Parkinson’s and dance: Melanie Brierley’s story
Published: 7 Feb 2019
Dance practitioner Melanie Brierley travelled to the USA in 2014 and 2015 to research the benefits of dance and movement for people with Parkinson’s disease. Her findings have helped her to develop her own practice and to offer new opportunities for people with Parkinson’s to enjoy the benefits of dance.
Melanie is a founder member of Dance for Parkinson’s Partnership UK, a voluntary organisation providing opportunities for people with Parkinson’s to dance. In 2014, the year she was awarded a Churchill Fellowship, she had been delivering dance classes to people with Parkinson’s for five years.
“A diagnosis of Parkinson’s can dominate a person’s perception of their life, as well as other people's perceptions of their life. Dance provides a way of shifting these perceptions. Some people find they enter a class with restricted and rigid movement, and leave moving with more coordination or fluidity. But what is most notable is that people leave class in a much better mood. They are smiling and laughing.” – Melanie Brierley
Below: Melanie Brierley
For her Fellowship, she travelled to the USA to meet with leading practitioners in this field. A highlight of her trip was spending three weeks in California with John Argue, the creator of ‘The Art of Moving’, an innovative style of dance practice for people with Parkinson’s. This involves precisely taught movements that are applicable to both creative dance material and everyday activities. Melanie encountered people who had attended Argue’s weekly classes for many years and said that they relied on these sessions to get them through the next week.
The practices that Melanie witnessed on her travels have greatly influenced her own work. She has developed her own brand of dance classes for people with Parkinson's, called ‘PD Flow and Connect’. An important element of these classes is exploring a sense of movement flow through weight transition and by slowly building movement momentum during class. The relational field between people is also apparent, with these connections providing a means of enhancing personal and community growth. Connectivity is also explored throughout the body, and in relation to the surrounding space, so that movement flows from outside stimuli which are then internally perceived as felt experience.
Engaging in four years of research with a studentship from the University of Roehampton, Melanie has developed one-to-one dance sessions in people’s houses as ‘Home Performance’. In these sessions, she has been particularly influenced by John Argue’s emphasis on developing movement to support everyday activities, and this has helped her to tailor sessions to each individual. Each session is co-created, meaning that both Melanie and one to one participants create new movement ideas and solve problems together, thereby supporting self-efficacy in people with Parkinson’s.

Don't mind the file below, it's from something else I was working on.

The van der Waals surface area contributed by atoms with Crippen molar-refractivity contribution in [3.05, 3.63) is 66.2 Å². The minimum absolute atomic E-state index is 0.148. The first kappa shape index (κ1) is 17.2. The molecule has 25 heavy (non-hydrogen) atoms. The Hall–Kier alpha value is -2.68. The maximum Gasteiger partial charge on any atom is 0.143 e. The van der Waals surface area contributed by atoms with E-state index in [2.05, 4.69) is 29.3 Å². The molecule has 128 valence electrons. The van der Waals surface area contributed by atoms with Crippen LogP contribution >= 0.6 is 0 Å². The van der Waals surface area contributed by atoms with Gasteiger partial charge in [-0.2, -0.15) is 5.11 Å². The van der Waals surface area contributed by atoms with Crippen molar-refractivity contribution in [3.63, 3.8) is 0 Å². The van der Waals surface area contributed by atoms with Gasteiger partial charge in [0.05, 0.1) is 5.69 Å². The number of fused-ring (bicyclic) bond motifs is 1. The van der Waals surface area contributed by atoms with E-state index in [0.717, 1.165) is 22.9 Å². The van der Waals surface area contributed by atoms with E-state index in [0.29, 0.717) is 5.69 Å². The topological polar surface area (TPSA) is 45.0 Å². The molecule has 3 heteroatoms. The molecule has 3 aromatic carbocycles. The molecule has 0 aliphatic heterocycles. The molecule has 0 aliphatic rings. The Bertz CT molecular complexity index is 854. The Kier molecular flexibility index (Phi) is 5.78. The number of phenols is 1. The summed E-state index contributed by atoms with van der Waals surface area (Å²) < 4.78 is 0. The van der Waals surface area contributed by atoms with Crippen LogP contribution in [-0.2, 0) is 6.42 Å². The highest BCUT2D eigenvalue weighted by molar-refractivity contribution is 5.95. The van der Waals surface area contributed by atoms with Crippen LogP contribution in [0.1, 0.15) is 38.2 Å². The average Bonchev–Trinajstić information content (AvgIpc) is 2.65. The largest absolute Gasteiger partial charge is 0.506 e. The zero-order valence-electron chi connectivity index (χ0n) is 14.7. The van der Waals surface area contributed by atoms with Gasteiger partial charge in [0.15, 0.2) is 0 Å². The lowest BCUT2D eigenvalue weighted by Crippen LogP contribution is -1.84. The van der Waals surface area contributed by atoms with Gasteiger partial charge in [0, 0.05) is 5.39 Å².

Below: Melanie holds a one-to-one session with Robert Hey on Silverdale beach, Lancaster
“With one-to-one classes, I'm able to focus entirely on one person. This means that I can notice subtle changes and responses to movement, and find out more about each person, such as their goals, and their likes and dislikes with regards to movement and music.” – Melanie Brierley
Melanie has seen these one-to-one sessions stimulate people’s creativity. One participant, Robert Hey, has taken up poetry, art classes, tai chi and yoga since he began working with her. Importantly, these classes can reduce isolation and loneliness for people who are unable to leave their house to attend a group session.
Through her dance and health business, Conscious Bodies, Melanie also works with people recovering from Stroke or living with Dementia, Muscular Dystrophy and Multiple Sclerosis. She is the lead dance artist at Pioneer Projects in North Yorkshire, where she delivers weekly classes and training whilst working alongside visual artists in projects such as ‘Bridging the Gap’, a three-year Big Lottery-funded programme located in care homes.
Melanie is a member of Dance for Parkinson’s Partnership UK’s advisory group, whose role is to direct the development of high-quality dance classes throughout the UK. Her Fellowship has enabled her to bring new perspectives to the group’s work and to help ensure that a range of practices are available for people with Parkinson’s who want to engage with dance.
Top picture: Melanie leads a session at the Lancaster Parkinson's UK group